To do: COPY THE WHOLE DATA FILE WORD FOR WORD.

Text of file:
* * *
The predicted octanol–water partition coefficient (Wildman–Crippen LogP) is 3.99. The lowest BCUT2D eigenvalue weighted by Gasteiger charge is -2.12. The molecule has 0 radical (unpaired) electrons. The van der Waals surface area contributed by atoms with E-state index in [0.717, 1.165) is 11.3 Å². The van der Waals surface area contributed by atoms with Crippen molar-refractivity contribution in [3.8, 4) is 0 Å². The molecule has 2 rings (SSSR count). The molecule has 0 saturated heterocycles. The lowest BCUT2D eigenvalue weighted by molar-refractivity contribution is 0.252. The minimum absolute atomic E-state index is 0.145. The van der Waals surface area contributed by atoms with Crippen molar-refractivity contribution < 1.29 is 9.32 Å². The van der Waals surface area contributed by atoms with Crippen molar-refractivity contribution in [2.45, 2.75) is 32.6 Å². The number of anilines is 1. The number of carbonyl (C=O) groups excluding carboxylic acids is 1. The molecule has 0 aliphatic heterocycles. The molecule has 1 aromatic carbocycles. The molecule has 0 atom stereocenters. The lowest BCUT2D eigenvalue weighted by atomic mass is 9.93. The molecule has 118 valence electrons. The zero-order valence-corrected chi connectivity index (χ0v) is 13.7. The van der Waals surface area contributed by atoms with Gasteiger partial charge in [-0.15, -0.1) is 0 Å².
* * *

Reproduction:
The predicted octanol–water partition coefficient (Wildman–Crippen LogP) is 3.99. The lowest BCUT2D eigenvalue weighted by Gasteiger charge is -2.12. The molecule has 0 radical (unpaired) electrons. The van der Waals surface area contributed by atoms with E-state index in [0.717, 1.165) is 11.3 Å². The van der Waals surface area contributed by atoms with Crippen molar-refractivity contribution in [3.8, 4) is 0 Å². The molecule has 2 rings (SSSR count). The molecule has 0 saturated heterocycles. The lowest BCUT2D eigenvalue weighted by molar-refractivity contribution is 0.252. The minimum absolute atomic E-state index is 0.145. The van der Waals surface area contributed by atoms with Crippen molar-refractivity contribution < 1.29 is 9.32 Å². The van der Waals surface area contributed by atoms with Crippen molar-refractivity contribution in [2.45, 2.75) is 32.6 Å². The number of anilines is 1. The number of carbonyl (C=O) groups excluding carboxylic acids is 1. The molecule has 0 aliphatic heterocycles. The molecule has 1 aromatic carbocycles. The molecule has 0 atom stereocenters. The lowest BCUT2D eigenvalue weighted by atomic mass is 9.93. The molecule has 118 valence electrons. The zero-order valence-corrected chi connectivity index (χ0v) is 13.7. The van der Waals surface area contributed by atoms with Gasteiger partial charge in [-0.15, -0.1) is 0 Å².